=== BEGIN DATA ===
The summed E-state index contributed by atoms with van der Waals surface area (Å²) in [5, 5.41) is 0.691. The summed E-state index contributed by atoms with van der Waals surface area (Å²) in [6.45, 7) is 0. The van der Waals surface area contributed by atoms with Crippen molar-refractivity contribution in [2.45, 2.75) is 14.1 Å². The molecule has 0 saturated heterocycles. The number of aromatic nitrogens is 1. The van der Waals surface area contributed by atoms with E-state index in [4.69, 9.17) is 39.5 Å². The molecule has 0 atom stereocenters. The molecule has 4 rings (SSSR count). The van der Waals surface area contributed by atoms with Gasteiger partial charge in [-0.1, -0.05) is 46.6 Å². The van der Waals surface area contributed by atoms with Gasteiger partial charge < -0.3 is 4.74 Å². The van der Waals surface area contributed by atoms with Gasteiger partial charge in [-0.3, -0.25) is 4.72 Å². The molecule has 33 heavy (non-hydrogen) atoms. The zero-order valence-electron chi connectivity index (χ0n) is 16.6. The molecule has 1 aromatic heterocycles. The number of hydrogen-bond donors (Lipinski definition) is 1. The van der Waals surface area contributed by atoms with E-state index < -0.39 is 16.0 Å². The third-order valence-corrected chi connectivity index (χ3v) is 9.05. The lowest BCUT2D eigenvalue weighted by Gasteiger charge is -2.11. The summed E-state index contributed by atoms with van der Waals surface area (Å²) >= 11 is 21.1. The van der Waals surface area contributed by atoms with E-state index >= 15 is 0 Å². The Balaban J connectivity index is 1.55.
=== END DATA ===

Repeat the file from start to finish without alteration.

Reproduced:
The summed E-state index contributed by atoms with van der Waals surface area (Å²) in [5, 5.41) is 0.691. The summed E-state index contributed by atoms with van der Waals surface area (Å²) in [6.45, 7) is 0. The van der Waals surface area contributed by atoms with Crippen molar-refractivity contribution in [2.45, 2.75) is 14.1 Å². The molecule has 0 saturated heterocycles. The number of aromatic nitrogens is 1. The van der Waals surface area contributed by atoms with E-state index in [4.69, 9.17) is 39.5 Å². The molecule has 0 atom stereocenters. The molecule has 4 rings (SSSR count). The van der Waals surface area contributed by atoms with Gasteiger partial charge in [-0.1, -0.05) is 46.6 Å². The van der Waals surface area contributed by atoms with Gasteiger partial charge < -0.3 is 4.74 Å². The van der Waals surface area contributed by atoms with Gasteiger partial charge in [-0.3, -0.25) is 4.72 Å². The molecule has 33 heavy (non-hydrogen) atoms. The zero-order valence-electron chi connectivity index (χ0n) is 16.6. The molecule has 1 aromatic heterocycles. The number of hydrogen-bond donors (Lipinski definition) is 1. The van der Waals surface area contributed by atoms with E-state index < -0.39 is 16.0 Å². The third-order valence-corrected chi connectivity index (χ3v) is 9.05. The lowest BCUT2D eigenvalue weighted by Gasteiger charge is -2.11. The summed E-state index contributed by atoms with van der Waals surface area (Å²) >= 11 is 21.1. The van der Waals surface area contributed by atoms with E-state index >= 15 is 0 Å². The Balaban J connectivity index is 1.55.